Well, here I am again going on about my favourite reads. Allegory stories. Not really a genre, or is it? But books that have stood out to me are books that have used the allegory technique to tell a different story, to help the reader escape. Like most children of the 1970s, the film ‘Watership Down’ in it’s cartoon disguise was like watching a horror movie to me, about scary rabbits with big teeth and that haunting song ‘Bright Eyes’. However, as an adult, I read the book when I was in my late twenties, and at the time I hadn’t even been diagnosed with MS, I was still running three or four times per week up to ten miles pounding the soil around the green bits of Bury, and then back onto my estate, that used to be a green field until the 1970s when thousands of houses were built that we all take for granted now. I never saw any rabbits when out running, but the book was so engrossing, I was thinking about it when out and about. (I did not read it whilst running, that would have been unsafe, and I had already started falling…). What was the story that Richard Adams trying to tell?
The Bees by Laline Paull is a dystopian novel set in a beehive, the main character Flora 717 is a lowly worker bee who we follow on her battle type journey against the enemy within (the beehive). It really is a beautiful book, I read all different kinds of meanings into it, most likely because it was published, and I read it when I had to accept early retirement from my nursing career. This book gave me hope, imagine all the scenarios I was relating it to though! Spiky ward sisters with a sting in their tail, good riddance! Flora the worker bee is triumphant, and I was given hope that the world did not have to end just because I couldn’t nurse anymore.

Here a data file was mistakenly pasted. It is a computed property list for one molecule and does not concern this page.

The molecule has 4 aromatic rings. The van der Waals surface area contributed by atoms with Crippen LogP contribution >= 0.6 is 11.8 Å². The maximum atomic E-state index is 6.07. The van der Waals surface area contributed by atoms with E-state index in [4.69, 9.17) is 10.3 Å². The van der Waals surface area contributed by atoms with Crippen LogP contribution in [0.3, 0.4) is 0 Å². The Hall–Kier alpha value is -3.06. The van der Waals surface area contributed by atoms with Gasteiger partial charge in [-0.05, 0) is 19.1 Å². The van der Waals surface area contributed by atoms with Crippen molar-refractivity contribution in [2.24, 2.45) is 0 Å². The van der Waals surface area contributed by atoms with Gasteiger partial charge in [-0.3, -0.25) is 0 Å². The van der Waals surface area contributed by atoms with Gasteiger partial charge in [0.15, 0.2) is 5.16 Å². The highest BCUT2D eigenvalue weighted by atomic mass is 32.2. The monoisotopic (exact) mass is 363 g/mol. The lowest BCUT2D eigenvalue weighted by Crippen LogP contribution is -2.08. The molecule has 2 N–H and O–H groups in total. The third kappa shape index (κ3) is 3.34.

Now I write, and have even had a go at allegory writing myself.
In my short story collection ‘Quirky Tales to Make Your Day’ you will find a short story about a worm called Wandy who finds herself the victim of worm on worm bullying inside a compost bin.
There is no political message though!
If anyone reads this, and would like to suggest another book to me, then please join in.
I have used the public images of both books mentioned with thanks, and in the hope that another reader will enjoy them.
Happy reading, Samantha